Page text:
After New York City Police Department (NYPD) officer Daniel Pantaleo was videotaped confronting and choking Eric Garner to death in 2014, public outrage over what had happened was fueled in part by defiant police unions in the city who refused to consider the possibility that Pantaleo's conduct was unacceptable and unnecessary.
Even after Panatleo's eventual termination—which only happened five years later—organizations like the Police Benevolent Association took Pantaleo's side, calling for work slowdowns (which backfired as crime continued to decline in New York City without their help). The unions generally acted like both mayor and police commissioner had betrayed the police by holding an officer responsible for killing somebody under circumstances in which it was completely unnecessary to protect public safety.
This has long been typical police union behavior, which makes some of the union responses to the death of George Floyd in Minneapolis on Monday surprising. Police unions are coming forward not to defend Derek Chauvin, the police officer who pressed his knee on Floyd's neck for nearly eight minutes, but to agree that Chauvin's behavior was inappropriate and unacceptable.
Last night, police officer associations for San Francisco, San Jose, and Oakland, California, put out a joint statement about Floyd's death:
"What we saw in the video was inconsistent and contrary to everything we have been taught, not just as an academy recruit or a police officer, but as human beings. Reverence for life in every incident a police officer encounters must be the floor and not the ceiling. … We are equally disturbed by not seeing any of the other officers on scene intervene to prevent this tragedy."
Nashville's chapter of the Fraternal Order of Police described the treatment of Floyd as "indefensible actions [that] violated the oath and tarnished the reputation that the brave men and women of law enforcement have worked so hard to attain."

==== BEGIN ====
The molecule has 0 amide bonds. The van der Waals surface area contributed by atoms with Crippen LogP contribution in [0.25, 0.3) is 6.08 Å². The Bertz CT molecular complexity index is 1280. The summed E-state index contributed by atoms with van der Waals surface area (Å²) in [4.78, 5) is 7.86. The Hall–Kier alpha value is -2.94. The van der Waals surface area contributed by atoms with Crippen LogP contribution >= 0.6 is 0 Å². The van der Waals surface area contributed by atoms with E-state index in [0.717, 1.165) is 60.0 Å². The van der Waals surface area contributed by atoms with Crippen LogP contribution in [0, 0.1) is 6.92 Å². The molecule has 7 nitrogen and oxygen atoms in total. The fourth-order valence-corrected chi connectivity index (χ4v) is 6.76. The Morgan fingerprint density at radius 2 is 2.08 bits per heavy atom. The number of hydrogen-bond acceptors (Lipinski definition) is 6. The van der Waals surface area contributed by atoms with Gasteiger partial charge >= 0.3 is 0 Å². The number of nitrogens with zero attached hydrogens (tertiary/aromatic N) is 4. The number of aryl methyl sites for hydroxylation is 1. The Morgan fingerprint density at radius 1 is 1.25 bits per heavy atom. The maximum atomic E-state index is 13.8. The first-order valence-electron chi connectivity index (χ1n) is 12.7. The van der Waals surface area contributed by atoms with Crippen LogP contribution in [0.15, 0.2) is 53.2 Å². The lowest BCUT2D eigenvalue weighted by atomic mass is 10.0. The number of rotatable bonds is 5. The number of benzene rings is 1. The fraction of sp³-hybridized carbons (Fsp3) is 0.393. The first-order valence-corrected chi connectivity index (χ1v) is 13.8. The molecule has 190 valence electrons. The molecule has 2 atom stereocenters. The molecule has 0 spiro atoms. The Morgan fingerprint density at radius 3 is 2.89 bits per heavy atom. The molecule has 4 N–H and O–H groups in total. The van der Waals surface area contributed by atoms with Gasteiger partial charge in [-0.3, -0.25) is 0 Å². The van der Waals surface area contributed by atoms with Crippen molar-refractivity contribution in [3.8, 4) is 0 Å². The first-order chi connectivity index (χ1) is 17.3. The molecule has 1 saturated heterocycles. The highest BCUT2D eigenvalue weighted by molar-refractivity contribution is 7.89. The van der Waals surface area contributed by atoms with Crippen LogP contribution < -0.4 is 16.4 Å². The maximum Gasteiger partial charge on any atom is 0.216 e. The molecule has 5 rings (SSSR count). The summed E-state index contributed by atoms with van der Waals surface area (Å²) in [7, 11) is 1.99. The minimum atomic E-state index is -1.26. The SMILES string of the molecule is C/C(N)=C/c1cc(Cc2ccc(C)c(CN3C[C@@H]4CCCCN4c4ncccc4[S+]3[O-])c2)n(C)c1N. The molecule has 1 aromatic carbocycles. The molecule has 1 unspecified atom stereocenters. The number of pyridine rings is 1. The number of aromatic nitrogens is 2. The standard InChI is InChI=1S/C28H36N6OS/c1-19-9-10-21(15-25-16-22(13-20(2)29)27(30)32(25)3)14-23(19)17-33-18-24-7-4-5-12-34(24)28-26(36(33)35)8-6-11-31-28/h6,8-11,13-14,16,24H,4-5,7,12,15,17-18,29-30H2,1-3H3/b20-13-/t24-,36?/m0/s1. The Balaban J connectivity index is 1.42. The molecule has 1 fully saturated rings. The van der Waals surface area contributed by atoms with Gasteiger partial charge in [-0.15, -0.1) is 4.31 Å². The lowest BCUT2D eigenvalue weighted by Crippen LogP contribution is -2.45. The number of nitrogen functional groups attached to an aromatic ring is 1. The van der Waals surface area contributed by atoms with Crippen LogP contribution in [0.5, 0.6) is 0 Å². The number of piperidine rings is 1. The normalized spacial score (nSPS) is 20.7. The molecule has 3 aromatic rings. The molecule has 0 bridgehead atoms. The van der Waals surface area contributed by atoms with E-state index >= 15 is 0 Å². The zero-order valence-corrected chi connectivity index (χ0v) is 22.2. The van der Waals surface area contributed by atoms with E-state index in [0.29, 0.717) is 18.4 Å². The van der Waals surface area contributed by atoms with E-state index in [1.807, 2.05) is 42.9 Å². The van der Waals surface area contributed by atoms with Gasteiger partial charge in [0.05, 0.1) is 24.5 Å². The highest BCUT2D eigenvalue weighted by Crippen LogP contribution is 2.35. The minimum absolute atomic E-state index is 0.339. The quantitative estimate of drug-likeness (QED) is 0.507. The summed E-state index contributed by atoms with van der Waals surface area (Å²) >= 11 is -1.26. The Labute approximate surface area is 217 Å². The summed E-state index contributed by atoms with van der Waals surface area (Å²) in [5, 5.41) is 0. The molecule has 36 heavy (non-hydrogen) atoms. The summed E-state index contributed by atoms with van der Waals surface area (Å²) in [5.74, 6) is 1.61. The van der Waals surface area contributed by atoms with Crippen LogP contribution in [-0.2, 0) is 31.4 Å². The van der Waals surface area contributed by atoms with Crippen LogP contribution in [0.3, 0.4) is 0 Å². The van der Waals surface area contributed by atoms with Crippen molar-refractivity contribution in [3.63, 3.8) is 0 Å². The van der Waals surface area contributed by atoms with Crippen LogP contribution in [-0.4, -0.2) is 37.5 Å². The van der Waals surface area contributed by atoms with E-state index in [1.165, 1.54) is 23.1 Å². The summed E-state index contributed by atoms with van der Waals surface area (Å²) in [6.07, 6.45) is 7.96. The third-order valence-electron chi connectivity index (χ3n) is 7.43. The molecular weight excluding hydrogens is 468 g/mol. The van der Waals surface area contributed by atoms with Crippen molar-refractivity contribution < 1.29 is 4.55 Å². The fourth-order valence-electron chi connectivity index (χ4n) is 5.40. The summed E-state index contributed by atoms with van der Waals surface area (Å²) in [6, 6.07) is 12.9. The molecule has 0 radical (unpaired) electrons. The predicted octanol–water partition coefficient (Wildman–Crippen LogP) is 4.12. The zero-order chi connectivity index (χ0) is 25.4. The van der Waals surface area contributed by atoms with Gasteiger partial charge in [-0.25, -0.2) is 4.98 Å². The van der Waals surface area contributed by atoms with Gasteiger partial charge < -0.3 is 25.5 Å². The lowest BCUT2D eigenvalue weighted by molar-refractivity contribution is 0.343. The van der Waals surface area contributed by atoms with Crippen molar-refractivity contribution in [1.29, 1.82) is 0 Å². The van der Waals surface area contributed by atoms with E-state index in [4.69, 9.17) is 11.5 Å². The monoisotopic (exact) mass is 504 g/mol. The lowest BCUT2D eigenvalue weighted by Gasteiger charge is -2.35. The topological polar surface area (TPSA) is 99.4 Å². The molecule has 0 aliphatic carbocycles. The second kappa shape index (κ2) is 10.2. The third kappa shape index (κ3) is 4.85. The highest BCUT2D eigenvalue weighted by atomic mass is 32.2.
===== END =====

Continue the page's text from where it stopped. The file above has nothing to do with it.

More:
The president of the national Fraternal Order of Police, Patrick Yoes, has even come forward and, in a bit more of a circumspect fashion, declined to defend Chauvin's actions.
"Based on the by-stander's video from this incident, we witnessed a man in distress pleading for help," Yoes said in a statement. "The fact that he was a suspect in custody is immaterial—police officers should at all times render aid to those who need it. Police officers need to treat all of our citizens with respect and understanding and should be held to the very highest standards for their conduct."
Police chief associations and individual chiefs have also been denouncing Chauvin's treatment of Floyd, though that's slightly less surprising. While some chiefs choose to give cover to bad cops, some others (particularly in larger cities) are more than willing to fire them, only to have their actions overruled by appeals processes (pushed by and heavily controlled by police unions, in many cases) that put these officers back on the force, often against a police chief or sheriff's will.
So far, the Police Officers Federation of Minneapolis appears to be taking a diplomatic route, simply stating, "Officers' actions and training protocol will be carefully examined after the officers have provided their statements," and asking people not to rush to judgment.
It's worth noting as a positive that police unions are looking at Floyd's death and seeing what a lot of the rest of us see. Maybe this will be an opportunity for them to reflect more on the public outrage surrounding previous killings by cops as well.